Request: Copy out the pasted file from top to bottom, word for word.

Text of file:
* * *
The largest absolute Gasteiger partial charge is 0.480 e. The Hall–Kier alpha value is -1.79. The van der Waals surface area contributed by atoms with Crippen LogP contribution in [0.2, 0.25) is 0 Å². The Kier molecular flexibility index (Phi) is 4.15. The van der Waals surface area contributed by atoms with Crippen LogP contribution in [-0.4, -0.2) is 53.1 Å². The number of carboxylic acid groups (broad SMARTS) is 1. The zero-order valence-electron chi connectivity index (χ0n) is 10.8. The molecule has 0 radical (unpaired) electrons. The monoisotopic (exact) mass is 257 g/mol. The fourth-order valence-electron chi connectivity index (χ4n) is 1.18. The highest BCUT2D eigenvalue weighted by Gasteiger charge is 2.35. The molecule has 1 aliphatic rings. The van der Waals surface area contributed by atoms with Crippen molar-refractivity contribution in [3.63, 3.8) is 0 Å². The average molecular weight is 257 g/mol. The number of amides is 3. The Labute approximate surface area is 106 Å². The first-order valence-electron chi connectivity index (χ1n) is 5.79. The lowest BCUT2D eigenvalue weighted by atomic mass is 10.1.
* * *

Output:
The largest absolute Gasteiger partial charge is 0.480 e. The Hall–Kier alpha value is -1.79. The van der Waals surface area contributed by atoms with Crippen LogP contribution in [0.2, 0.25) is 0 Å². The Kier molecular flexibility index (Phi) is 4.15. The van der Waals surface area contributed by atoms with Crippen LogP contribution in [-0.4, -0.2) is 53.1 Å². The number of carboxylic acid groups (broad SMARTS) is 1. The zero-order valence-electron chi connectivity index (χ0n) is 10.8. The molecule has 0 radical (unpaired) electrons. The monoisotopic (exact) mass is 257 g/mol. The fourth-order valence-electron chi connectivity index (χ4n) is 1.18. The highest BCUT2D eigenvalue weighted by Gasteiger charge is 2.35. The molecule has 1 aliphatic rings. The van der Waals surface area contributed by atoms with Crippen molar-refractivity contribution in [3.63, 3.8) is 0 Å². The average molecular weight is 257 g/mol. The number of amides is 3. The Labute approximate surface area is 106 Å². The first-order valence-electron chi connectivity index (χ1n) is 5.79. The lowest BCUT2D eigenvalue weighted by atomic mass is 10.1.